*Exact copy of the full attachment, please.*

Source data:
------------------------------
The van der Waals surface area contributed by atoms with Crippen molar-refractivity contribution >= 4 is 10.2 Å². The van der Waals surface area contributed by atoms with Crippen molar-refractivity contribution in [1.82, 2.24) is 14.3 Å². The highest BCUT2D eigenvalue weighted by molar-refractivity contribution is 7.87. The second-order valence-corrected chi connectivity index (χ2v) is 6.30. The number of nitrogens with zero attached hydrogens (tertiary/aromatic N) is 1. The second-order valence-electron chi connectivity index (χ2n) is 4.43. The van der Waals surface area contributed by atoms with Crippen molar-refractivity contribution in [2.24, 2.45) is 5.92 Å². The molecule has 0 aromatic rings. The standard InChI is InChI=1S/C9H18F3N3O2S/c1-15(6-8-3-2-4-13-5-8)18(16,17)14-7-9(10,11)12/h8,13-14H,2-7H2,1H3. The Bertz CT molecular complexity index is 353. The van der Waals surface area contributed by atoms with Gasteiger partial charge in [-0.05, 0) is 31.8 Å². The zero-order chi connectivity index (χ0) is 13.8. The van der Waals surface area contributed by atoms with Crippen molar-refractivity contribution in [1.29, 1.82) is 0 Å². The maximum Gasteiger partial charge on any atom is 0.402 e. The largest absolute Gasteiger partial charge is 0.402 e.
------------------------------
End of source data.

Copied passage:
The van der Waals surface area contributed by atoms with Crippen molar-refractivity contribution >= 4 is 10.2 Å². The van der Waals surface area contributed by atoms with Crippen molar-refractivity contribution in [1.82, 2.24) is 14.3 Å². The highest BCUT2D eigenvalue weighted by molar-refractivity contribution is 7.87. The second-order valence-corrected chi connectivity index (χ2v) is 6.30. The number of nitrogens with zero attached hydrogens (tertiary/aromatic N) is 1. The second-order valence-electron chi connectivity index (χ2n) is 4.43. The van der Waals surface area contributed by atoms with Crippen molar-refractivity contribution in [2.24, 2.45) is 5.92 Å². The molecule has 0 aromatic rings. The standard InChI is InChI=1S/C9H18F3N3O2S/c1-15(6-8-3-2-4-13-5-8)18(16,17)14-7-9(10,11)12/h8,13-14H,2-7H2,1H3. The Bertz CT molecular complexity index is 353. The van der Waals surface area contributed by atoms with Gasteiger partial charge in [-0.05, 0) is 31.8 Å². The zero-order chi connectivity index (χ0) is 13.8. The van der Waals surface area contributed by atoms with Crippen molar-refractivity contribution in [1.29, 1.82) is 0 Å². The maximum Gasteiger partial charge on any atom is 0.402 e. The largest absolute Gasteiger partial charge is 0.402 e.